4 Common Mistakes Made by Allies of Aboriginal People

If you’re not aware, I’m on the Tok sharing heaps of content for Aussies who want to be good allies of Aboriginal People. Here’s one TikTok I shared recently that covered 4 common mistakes by allies of Aboriginal people. While the video points out the 4 mistakes quite clearly, I wanted to expand on each point here in this blog.

@louise_oreilly

4x common allyship mistakes that allies of Aboriginal People make.

♬ original sound – Lucia 🌸

Ally mistake 1- Not working on or unpacking bias and privilege

You might hear people saying they are an ally to Aboriginal people. In reality, what does that actually mean? Allyship is not a title that can be worn like a badge of honour. Allyship is a verb. It’s an action based word which starts with what Aboriginal people often call “the work”.

When a person commits themselves to go within and unpack their biases not only around race but also colourism, classism, elitism, and educationalism, to name a few, that’s part of doing the work. Another part is realistically checking themselves and the privilege they hold.

Understanding the structure and constructs of your conscious and unconscious beliefs system will aid in your understanding of how they are man-made social constructs that’ve been used to benefits some and not others.

Knowing you privilege and how you fit into the privilege system will help to inform you on the places you hold power and influence. It spells out that spaces you have potential to create positive change as well as the spaces where you need to listen deeply to Aboriginal people. This segue into ally mistake number 2.

Ally mistake 2- Not listening and learning from Aboriginal People

There are people who believe they are allies of Aboriginal people yet they don’t stop to listen or learn from Aboriginal people. They often let their empathy lead the way and allow their own inner monologue to guide their actions based on what they would like if they were in the shoes of an Aboriginal person. This is a flawed process.

If you’ve followed my work for a while, you’d know that listening to and learning from Aboriginal people are key components of my allyship framework I teach my clients.

Without listening to Aboriginal peoples experiences, philosophies, kinships, culture, wants, needs and desires, you cannot be an ally.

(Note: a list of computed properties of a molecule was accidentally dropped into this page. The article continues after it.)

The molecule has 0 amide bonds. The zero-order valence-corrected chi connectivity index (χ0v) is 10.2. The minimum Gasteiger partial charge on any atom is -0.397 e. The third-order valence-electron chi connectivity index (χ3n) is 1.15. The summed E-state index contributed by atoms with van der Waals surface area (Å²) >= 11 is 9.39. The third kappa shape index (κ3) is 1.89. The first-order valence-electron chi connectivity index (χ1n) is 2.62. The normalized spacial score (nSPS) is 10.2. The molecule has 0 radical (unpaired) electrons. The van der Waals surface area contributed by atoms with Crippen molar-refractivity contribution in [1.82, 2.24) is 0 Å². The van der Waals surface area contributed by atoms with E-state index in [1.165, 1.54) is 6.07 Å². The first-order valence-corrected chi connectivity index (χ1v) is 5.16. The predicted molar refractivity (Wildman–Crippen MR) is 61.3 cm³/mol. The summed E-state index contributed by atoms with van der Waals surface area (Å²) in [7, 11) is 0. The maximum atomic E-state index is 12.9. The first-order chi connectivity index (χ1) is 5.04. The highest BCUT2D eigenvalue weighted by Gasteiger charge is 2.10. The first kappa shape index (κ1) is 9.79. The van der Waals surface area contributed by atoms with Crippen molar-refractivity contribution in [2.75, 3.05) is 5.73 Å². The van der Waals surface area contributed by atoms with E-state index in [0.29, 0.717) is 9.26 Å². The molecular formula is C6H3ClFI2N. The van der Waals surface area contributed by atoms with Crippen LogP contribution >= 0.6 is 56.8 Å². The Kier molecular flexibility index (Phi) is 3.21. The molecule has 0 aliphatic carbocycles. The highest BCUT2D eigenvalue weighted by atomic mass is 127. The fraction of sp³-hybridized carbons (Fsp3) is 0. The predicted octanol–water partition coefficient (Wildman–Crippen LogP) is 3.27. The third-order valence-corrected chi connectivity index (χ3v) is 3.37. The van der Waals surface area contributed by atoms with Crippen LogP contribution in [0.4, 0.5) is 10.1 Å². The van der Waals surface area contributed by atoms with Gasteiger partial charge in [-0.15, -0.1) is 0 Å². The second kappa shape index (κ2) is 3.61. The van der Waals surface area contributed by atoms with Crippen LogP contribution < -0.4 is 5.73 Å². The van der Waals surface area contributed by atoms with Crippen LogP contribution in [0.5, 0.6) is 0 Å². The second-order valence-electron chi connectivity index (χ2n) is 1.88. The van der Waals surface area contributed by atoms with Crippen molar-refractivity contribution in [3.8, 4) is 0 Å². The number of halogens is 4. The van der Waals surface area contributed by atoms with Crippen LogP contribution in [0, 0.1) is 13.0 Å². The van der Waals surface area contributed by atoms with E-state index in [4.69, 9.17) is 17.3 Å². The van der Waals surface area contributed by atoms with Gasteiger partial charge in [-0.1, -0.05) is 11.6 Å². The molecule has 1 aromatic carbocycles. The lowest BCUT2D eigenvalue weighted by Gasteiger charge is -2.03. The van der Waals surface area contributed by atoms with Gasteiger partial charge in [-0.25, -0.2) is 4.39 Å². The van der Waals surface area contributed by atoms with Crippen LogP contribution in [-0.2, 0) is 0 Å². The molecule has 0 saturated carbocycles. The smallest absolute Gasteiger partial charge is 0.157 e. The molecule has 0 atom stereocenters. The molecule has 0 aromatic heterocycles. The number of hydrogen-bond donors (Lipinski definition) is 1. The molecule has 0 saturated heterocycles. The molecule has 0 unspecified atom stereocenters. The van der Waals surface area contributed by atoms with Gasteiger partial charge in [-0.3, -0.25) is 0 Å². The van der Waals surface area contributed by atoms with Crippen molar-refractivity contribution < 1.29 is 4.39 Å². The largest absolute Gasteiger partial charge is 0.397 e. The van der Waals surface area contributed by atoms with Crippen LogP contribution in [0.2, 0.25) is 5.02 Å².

Allyship must be lead by the group of people you are allying.

Without it, you’re behaving in the same way a coloniser does by thinking you know better.

Ally mistake 3- Thinking they have the solutions to Aboriginal issues

Sure, allies can be super intelligent but no amount of intellectual ability (based on the oppressors version of intelligence mind you) will ever equate to the in-depth and multi-dimensional knowledge, intelligence and wisdom that lived experience gives. A person who does not have the lived experiences of an Aboriginal person cannot comprehend the complexities of what the Aboriginal life experience is or how it impacts every facet of life. Have you ever wondered why so much taxpayer money is wasted on Aboriginal-centered projects and they fail? It’s because non-Aboriginal people believe they have the solutions to Aboriginal problems. For example, yes, they may be an expert architect, but they aren’t experts at designing buildings suitable or functional for Aboriginal people, culture, sociology and family structures.

Ally mistake 4- Not understanding how they participate in the oppressive Australian system

Last but not least, if a person doesn’t understand how they are participating within the oppressive Australian system, how do they know if they, themselves, are perpetuating the oppression of Aboriginal people or not? Knowing the actions and behaviours that support the continuance of oppressive social systems and institutions gives you the power to to choose how or if you continue to participate. The slight altercation behaviour can be the catalyst for massive positive change within that space. With this knowledge, the possibilities are endless with the type or world we can create.

These are just four of the common mistakes that allies make. I share so much about allyship on my socials so come connect with me there. And if you’re an entrepreneur who wants guidance from an Aboriginal person to create a concrete personalised allyship plan, I have a 4-week coaching program that’ll give you the framework of good allyship, and how you and your business fit into the ally conversation. It’s time to let go of the confusion and frustration about allyship and take some clear positive action that resonates with you. Book a free clarity call with me to find out more about the 1:1 program here.

Until next time I send strength to you in your allyship journey.

Inclusion, diversity and allyship coach
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